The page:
The Strange Case of the Alchemist’s Daughter—Secret Societies, Murder, and Tea

The Strange Case of the Alchemist's Daughter by Theodora Goss book cover
The Strange Case of the Alchemist’s Daughter by Theodora Goss

The Strange Case of the Alchemist’s Daughter, by Theodora Goss, follows the meeting and adventures of the daughters and ’daughters’ of mad scientists in 1890s London. Mary Jekyll, Diana Hyde, Beatrice Rappaccini, Catherine Moreau, and Justine Frankenstein, along with the help of Sherlock Holmes and Dr. Watson, investigate the murders of young women in White Chapel and their connection to the sinister Societe des Alchimistes.

1—Notes and Interruptions

The book is in epistolary format, ‘written’ by Catherine Moreau with commentary by the other girls. There’s an ‘Author’s Note’ at the end of chapter one, where Catherine explains the notes and why she’s kept them in the book—partly to help illustrate the characters of the various young women about whom she is writing and partly so you can see what she’s had to put up with while writing it. It’s very meta, but very entertaining.

2—The Girls

We meet Mary at her mother’s funeral, at the end of long illness and madness that has left Mary with very little money left. She is then summoned to her mother’s solicitor’s office where she receives papers that lead her first to Sherlock Holmes and then to Diana, and then to the Poisonous Girl, Beatrice, whom they must rescue. Beatrice then leads them to Catherine and Justine who are performing in the circus as the Cat Woman and the Giantess, respectively. It takes half the book to get the girls all together but it’s never boring.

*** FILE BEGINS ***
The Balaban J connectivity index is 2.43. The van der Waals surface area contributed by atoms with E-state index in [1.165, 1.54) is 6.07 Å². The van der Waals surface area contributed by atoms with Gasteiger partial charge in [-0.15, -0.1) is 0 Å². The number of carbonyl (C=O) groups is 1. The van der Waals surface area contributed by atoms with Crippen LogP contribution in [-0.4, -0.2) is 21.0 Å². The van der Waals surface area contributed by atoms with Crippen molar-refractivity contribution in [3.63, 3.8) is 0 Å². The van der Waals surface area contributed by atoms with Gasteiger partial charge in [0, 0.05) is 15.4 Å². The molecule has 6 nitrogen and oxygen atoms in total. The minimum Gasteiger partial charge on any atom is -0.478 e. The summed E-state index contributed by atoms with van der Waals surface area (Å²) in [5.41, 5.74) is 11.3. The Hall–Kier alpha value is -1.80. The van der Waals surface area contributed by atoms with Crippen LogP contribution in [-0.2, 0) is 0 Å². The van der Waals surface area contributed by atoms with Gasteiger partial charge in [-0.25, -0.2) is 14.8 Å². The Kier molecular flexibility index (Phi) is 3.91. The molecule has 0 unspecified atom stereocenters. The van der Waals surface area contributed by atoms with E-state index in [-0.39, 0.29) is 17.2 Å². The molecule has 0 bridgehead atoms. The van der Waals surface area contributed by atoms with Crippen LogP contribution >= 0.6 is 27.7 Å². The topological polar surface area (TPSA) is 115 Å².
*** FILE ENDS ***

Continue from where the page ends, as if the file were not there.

3—The Mysteries

What is the Societe des Alchimistes and who are its members? And why did some of these members create the girls? What is their link to the murders? And why are the murderers taking body parts? And, of course, who are these mysterious, monstrous women the story is about? These are the central questions of the book. The last three get answered, and the second part of the first gets a partial answer. I won’t give away those answers, but I will say that the person ultimately behind the murders is an entitled, possessive jackass.

Conclusion

I had a good time with the ladies of The Strange Case of the Alchemist’s Daughter, and look forward to reading the next in series, European Travel for the Monstrous Gentlewoman.

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